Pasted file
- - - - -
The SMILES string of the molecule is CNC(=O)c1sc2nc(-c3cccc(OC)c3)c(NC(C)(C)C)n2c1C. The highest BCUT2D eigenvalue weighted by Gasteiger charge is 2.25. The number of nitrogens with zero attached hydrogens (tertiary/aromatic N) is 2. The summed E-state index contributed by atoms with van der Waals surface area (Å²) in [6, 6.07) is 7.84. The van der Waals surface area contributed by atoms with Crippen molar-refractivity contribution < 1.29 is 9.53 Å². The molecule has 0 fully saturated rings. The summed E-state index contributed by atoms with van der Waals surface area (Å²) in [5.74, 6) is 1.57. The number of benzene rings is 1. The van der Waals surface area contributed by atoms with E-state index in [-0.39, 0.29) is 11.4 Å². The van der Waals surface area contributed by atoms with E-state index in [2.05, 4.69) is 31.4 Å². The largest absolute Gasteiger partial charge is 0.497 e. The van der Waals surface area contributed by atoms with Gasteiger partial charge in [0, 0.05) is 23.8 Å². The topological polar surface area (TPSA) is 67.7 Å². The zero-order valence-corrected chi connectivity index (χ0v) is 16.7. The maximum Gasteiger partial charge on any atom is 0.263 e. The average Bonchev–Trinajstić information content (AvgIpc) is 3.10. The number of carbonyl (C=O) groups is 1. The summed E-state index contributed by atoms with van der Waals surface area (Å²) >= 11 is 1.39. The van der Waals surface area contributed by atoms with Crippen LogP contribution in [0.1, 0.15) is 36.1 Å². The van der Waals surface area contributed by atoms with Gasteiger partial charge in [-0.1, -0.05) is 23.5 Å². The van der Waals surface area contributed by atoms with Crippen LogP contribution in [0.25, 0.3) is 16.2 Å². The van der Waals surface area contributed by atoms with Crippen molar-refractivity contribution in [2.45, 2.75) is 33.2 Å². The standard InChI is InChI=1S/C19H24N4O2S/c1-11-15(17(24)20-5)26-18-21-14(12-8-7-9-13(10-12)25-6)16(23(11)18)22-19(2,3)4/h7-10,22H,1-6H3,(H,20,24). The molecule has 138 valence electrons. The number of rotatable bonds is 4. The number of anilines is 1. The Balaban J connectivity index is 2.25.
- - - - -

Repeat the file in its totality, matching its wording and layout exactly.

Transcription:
The SMILES string of the molecule is CNC(=O)c1sc2nc(-c3cccc(OC)c3)c(NC(C)(C)C)n2c1C. The highest BCUT2D eigenvalue weighted by Gasteiger charge is 2.25. The number of nitrogens with zero attached hydrogens (tertiary/aromatic N) is 2. The summed E-state index contributed by atoms with van der Waals surface area (Å²) in [6, 6.07) is 7.84. The van der Waals surface area contributed by atoms with Crippen molar-refractivity contribution < 1.29 is 9.53 Å². The molecule has 0 fully saturated rings. The summed E-state index contributed by atoms with van der Waals surface area (Å²) in [5.74, 6) is 1.57. The number of benzene rings is 1. The van der Waals surface area contributed by atoms with E-state index in [-0.39, 0.29) is 11.4 Å². The van der Waals surface area contributed by atoms with E-state index in [2.05, 4.69) is 31.4 Å². The largest absolute Gasteiger partial charge is 0.497 e. The van der Waals surface area contributed by atoms with Gasteiger partial charge in [0, 0.05) is 23.8 Å². The topological polar surface area (TPSA) is 67.7 Å². The zero-order valence-corrected chi connectivity index (χ0v) is 16.7. The maximum Gasteiger partial charge on any atom is 0.263 e. The average Bonchev–Trinajstić information content (AvgIpc) is 3.10. The number of carbonyl (C=O) groups is 1. The summed E-state index contributed by atoms with van der Waals surface area (Å²) >= 11 is 1.39. The van der Waals surface area contributed by atoms with Crippen LogP contribution in [0.1, 0.15) is 36.1 Å². The van der Waals surface area contributed by atoms with Gasteiger partial charge in [-0.1, -0.05) is 23.5 Å². The van der Waals surface area contributed by atoms with Crippen LogP contribution in [0.25, 0.3) is 16.2 Å². The van der Waals surface area contributed by atoms with Crippen molar-refractivity contribution in [2.45, 2.75) is 33.2 Å². The standard InChI is InChI=1S/C19H24N4O2S/c1-11-15(17(24)20-5)26-18-21-14(12-8-7-9-13(10-12)25-6)16(23(11)18)22-19(2,3)4/h7-10,22H,1-6H3,(H,20,24). The molecule has 138 valence electrons. The number of rotatable bonds is 4. The number of anilines is 1. The Balaban J connectivity index is 2.25.